For humans, innate immunity is the first protection against dangers that lurk around our everyday lives. Innate immunity will protect the host from harmful factors like pathogens, UV-light and/or environmental toxins. Some threats gain access when there is a break in the skin barrier, the pre-defense mechanism before we rely on our innate and adaptive immune systems.
When the immune system detects harm, it will activate and begin fighting off the threat. Innate immune responses are general in nature, allowing their reaction time to be relatively quick when compared to adaptive immunity. The proteins involved can easily spot an invader based on conserved characteristics that give them away.
A recent study published in Molecular Cell by a team of researchers at Lancaster University finds that the innate immune system responded within hours of DNA damage. The team experimented on skin cell damage via chemotherapeutic threats. Alternate cell signaling routes have been shown to provide this innate activation based on the type of danger the host is exposed to.
In this case, the team observed immune cells such as cytokines and interferons aiding in the innate immune activation. Immune proteins known as interferons play a role in the clearing of invading pathogens. Cytokines are another type of immune protein that can send notice to the host that danger exists.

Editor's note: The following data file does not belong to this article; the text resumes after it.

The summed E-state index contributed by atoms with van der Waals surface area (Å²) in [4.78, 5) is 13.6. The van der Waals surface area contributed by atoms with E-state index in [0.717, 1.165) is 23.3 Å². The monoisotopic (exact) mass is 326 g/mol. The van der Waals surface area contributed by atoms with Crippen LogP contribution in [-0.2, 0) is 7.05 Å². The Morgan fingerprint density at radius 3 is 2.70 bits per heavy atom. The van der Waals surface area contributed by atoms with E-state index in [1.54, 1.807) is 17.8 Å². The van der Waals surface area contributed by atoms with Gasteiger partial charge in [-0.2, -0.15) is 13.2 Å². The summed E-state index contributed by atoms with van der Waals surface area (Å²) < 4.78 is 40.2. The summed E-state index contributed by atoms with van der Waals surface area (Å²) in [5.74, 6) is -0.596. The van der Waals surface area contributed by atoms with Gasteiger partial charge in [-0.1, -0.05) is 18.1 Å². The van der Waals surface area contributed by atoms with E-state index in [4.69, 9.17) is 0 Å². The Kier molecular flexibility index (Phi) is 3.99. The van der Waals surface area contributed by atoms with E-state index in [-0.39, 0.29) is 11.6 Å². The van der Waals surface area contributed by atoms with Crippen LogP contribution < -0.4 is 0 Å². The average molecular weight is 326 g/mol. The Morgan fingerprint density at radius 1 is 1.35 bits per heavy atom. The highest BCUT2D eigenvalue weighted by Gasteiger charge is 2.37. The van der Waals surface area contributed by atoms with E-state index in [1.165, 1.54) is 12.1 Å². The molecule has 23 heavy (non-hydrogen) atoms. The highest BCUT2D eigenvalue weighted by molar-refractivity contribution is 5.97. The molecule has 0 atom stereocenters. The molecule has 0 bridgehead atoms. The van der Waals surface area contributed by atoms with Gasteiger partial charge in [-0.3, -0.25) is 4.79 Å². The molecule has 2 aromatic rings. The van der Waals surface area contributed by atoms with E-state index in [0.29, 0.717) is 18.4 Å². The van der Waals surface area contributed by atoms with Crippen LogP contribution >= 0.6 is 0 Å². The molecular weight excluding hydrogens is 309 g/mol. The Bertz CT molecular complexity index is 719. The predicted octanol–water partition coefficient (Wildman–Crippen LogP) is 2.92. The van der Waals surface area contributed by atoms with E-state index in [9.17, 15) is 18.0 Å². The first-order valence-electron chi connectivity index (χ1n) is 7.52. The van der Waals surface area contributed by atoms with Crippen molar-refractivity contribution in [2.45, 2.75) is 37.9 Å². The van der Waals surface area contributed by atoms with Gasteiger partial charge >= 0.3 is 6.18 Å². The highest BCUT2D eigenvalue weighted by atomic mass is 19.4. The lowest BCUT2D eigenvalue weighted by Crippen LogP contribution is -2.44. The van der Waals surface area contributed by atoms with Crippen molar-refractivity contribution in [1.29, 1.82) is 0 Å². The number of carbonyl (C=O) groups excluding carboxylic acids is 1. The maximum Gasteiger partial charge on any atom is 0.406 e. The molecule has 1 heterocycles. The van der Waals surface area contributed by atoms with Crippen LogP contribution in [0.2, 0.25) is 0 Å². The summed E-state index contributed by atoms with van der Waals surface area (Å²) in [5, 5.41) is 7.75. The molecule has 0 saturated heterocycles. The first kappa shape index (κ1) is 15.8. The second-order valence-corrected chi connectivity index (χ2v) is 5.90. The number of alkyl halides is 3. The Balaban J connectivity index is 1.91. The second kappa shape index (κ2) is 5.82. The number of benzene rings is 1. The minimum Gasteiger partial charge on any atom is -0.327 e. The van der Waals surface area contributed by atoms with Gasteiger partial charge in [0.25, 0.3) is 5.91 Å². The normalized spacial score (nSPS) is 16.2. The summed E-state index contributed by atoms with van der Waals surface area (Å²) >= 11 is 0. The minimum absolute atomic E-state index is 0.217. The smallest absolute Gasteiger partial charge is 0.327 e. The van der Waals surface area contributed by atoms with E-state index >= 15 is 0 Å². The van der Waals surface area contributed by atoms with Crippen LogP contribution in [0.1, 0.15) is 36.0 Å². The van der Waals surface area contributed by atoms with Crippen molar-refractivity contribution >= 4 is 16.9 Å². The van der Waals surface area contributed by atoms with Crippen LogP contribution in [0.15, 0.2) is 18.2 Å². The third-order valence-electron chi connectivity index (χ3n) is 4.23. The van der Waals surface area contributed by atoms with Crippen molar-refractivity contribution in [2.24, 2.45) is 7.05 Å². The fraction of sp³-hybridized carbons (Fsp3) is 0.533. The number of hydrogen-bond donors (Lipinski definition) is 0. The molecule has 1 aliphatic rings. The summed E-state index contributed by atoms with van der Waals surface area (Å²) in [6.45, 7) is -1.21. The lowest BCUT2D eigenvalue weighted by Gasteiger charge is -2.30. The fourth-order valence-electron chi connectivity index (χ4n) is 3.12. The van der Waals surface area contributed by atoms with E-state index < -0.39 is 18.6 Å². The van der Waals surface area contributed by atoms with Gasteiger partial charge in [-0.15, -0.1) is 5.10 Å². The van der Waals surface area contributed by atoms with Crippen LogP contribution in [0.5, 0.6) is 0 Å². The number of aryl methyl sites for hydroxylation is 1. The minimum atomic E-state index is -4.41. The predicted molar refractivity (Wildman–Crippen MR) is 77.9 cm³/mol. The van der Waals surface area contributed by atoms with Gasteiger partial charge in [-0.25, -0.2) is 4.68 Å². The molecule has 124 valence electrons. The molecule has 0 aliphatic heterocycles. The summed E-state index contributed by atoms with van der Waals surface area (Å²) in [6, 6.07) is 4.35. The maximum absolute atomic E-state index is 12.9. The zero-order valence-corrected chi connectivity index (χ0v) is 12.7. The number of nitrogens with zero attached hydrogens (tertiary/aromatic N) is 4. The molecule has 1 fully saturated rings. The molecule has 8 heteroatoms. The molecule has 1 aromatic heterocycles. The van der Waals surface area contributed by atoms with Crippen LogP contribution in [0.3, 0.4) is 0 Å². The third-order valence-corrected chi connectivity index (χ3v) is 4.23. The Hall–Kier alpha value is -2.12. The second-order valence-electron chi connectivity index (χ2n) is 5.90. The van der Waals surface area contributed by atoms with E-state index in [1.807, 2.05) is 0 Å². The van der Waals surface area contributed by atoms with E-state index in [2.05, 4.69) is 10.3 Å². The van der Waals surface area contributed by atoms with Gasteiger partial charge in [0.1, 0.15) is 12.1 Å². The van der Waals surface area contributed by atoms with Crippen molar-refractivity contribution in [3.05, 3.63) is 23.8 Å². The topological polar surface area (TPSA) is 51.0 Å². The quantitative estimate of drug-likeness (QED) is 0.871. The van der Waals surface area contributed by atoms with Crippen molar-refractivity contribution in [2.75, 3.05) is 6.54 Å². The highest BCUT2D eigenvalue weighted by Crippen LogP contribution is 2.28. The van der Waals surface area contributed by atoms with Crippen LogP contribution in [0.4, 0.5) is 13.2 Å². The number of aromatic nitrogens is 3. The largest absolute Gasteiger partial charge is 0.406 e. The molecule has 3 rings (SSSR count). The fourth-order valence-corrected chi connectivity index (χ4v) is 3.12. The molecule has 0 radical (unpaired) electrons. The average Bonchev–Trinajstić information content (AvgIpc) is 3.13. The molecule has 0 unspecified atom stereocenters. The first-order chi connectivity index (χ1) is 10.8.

The Lancaster University team suggests that the immune system may have factors that contribute to alternate cell signaling that can be utilized depending on the type of threat at hand. To test this hypothesis, the researchers made use of CRISPR-Cas9, a genetic editing tool, to remove the immune genes that produce the interferons and cytokines from the skin cells to see if there was any change with the activation methods involved. The work revealed the truth that there are indeed alternate pathways available to the host that allow DNA repair.
The team provided statements alluding to alternate activation pathways of DNA repair giving protection to hosts from potential cancer cell developments that result from UV-light exposure, for example. "We have discovered a new way in which our cells can switch on an immune response in the skin. It is possible that our immune cells use this alarm system to detect damaged skin cells, and prevents them from becoming cancerous. This is a very exciting first step, but much more work needs to be done to find out how this discovery may be used for medical applications, for instance in cancer immunotherapy,” Dr. Leonie Unterholzner of Lancaster University. The next step here is to continue identifying the immune response’s role with regards to DNA damage and repair.